The Analytical Engine was, or would have been, the world's first general-purpose computer. Designed in the 1830s by the English mathematician and inventor Charles Babbage , the Analytical Engine introduced a number of computing concepts still in use today. Features included a store and mill, analogous to today's memory and processor . Input and output was provided using punched cards, based on the invention by Jacquard in the early 1800s.
Babbage began his work on the Analytical Engine in 1834. He envisaged the computer to be constructed with brass fittings and powered by steam. It was never built, since the government of the day was unwilling to fund its construction, having already sunk 17,000 English pounds into Babbage's fruitless project to build an earlier invention, the Difference Engine .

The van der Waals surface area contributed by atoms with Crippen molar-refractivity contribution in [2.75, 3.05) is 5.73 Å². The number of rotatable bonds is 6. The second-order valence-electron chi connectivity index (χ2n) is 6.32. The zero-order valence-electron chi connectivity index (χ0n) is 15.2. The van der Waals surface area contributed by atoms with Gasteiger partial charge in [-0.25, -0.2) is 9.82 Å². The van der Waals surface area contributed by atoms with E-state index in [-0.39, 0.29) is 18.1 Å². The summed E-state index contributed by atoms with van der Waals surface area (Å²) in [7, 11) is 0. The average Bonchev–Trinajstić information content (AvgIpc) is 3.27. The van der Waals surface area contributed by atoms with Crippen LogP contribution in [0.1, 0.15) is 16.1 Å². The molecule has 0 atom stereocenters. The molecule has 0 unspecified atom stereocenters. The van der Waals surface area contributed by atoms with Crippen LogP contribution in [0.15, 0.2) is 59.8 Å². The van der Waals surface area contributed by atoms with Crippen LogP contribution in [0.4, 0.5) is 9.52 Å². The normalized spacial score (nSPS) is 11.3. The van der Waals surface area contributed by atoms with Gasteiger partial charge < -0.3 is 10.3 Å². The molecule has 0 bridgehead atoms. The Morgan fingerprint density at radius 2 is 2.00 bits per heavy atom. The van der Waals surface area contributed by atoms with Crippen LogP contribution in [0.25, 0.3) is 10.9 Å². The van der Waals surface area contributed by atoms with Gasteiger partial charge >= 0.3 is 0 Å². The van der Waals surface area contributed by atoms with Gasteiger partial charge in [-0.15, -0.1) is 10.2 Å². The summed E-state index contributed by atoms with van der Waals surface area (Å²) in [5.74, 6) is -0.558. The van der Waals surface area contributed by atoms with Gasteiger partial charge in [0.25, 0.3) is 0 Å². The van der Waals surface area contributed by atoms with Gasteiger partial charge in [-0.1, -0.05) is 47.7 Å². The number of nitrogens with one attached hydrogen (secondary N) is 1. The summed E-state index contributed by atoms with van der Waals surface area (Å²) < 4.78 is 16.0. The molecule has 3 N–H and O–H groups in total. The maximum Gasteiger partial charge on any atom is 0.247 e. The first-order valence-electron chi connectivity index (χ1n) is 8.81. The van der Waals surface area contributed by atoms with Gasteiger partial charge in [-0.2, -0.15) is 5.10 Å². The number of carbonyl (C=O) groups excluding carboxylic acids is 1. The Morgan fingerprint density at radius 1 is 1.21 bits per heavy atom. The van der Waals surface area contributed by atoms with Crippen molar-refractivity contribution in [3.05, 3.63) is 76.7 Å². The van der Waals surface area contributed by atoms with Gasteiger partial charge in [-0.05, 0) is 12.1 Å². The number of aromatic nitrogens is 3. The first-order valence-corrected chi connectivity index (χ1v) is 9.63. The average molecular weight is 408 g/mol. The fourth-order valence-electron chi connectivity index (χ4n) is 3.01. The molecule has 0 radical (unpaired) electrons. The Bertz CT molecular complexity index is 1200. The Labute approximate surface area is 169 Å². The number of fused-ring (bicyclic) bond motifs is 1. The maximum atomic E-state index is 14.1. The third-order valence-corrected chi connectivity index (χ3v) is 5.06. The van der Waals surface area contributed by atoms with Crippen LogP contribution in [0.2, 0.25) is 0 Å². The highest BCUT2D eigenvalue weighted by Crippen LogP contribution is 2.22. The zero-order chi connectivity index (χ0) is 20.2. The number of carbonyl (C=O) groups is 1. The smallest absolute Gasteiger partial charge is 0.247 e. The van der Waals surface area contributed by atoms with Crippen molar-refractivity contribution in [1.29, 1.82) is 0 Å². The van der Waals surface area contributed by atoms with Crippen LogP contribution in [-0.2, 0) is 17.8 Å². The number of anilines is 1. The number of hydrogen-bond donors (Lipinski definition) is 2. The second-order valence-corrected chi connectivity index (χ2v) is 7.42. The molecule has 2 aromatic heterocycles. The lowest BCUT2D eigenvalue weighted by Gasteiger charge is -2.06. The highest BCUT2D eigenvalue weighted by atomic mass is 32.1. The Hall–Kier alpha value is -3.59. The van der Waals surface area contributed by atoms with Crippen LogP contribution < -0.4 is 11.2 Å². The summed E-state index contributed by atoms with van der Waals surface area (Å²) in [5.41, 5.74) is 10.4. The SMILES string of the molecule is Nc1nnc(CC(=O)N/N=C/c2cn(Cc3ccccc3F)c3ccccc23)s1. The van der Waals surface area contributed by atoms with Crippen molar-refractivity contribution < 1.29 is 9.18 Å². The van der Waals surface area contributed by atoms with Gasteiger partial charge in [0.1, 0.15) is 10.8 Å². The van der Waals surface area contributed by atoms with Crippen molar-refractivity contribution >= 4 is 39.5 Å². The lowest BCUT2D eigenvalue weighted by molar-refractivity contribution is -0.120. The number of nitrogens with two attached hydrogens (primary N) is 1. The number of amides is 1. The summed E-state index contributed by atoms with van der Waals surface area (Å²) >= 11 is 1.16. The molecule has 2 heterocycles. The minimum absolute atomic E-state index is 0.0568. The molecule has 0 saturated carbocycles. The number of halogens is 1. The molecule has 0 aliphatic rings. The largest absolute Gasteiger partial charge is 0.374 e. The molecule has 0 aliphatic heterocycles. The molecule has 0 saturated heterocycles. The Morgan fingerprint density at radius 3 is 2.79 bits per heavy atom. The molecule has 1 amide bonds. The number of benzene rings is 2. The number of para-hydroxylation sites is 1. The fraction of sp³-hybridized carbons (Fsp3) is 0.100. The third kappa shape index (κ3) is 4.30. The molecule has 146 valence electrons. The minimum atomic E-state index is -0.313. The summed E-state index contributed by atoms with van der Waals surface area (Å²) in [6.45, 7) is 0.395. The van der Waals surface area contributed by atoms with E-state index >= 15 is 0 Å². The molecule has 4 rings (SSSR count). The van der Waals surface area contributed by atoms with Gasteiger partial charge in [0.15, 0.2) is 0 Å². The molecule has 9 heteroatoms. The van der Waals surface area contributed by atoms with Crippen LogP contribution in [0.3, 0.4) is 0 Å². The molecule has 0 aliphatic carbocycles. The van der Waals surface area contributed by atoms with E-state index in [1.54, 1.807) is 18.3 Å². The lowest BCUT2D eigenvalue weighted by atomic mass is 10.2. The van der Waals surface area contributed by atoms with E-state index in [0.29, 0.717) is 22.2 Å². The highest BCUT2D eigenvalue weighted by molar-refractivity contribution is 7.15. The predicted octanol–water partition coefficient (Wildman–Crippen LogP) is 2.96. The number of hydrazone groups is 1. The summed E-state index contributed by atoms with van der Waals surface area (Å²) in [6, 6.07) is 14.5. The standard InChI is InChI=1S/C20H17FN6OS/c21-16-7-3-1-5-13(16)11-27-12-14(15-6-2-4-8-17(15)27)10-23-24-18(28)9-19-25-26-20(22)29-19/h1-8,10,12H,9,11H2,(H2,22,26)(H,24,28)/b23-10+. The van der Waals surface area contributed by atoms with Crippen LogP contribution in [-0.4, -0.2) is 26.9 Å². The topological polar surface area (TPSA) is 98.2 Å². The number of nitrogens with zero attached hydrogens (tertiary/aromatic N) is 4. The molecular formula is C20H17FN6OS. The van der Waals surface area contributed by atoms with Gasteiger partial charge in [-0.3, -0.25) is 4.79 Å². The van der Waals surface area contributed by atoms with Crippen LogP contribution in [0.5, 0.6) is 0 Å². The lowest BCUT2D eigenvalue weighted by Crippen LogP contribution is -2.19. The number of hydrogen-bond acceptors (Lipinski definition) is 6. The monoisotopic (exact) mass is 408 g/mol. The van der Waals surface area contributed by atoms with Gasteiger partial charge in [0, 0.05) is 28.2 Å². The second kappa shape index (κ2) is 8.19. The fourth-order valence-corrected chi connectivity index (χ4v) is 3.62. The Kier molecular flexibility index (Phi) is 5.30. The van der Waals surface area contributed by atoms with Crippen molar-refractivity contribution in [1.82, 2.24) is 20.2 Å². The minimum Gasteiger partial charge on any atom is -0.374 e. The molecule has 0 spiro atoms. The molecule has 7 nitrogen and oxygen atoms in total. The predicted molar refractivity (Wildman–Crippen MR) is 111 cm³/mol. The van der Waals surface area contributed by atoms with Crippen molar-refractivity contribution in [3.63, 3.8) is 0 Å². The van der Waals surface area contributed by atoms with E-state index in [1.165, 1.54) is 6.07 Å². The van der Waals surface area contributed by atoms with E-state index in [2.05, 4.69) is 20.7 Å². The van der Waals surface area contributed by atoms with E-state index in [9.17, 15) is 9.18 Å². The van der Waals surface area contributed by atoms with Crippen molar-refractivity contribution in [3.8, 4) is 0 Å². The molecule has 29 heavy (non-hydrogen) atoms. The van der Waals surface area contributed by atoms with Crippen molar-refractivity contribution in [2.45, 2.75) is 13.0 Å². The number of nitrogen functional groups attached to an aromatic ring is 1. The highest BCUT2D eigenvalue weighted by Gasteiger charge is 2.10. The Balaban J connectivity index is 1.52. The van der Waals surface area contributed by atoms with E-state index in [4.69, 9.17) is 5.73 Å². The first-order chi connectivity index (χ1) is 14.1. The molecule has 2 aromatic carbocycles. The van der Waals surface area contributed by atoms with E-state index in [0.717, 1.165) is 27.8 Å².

Babbage was assisted in his endeavors by Ada Augusta, Countess of Lovelace (and daughter of the poet Byron) who is regarded as the world's first computer programmer for her work with Babbage. She developed a punched card program to calculate the Bernoulli numbers.
While Babbage's earlier Difference Engine was finally constructed in 1991, his Analytical Engine remains unrealized. As the originator of several important concepts in computing, however, Babbage's place in history is secure.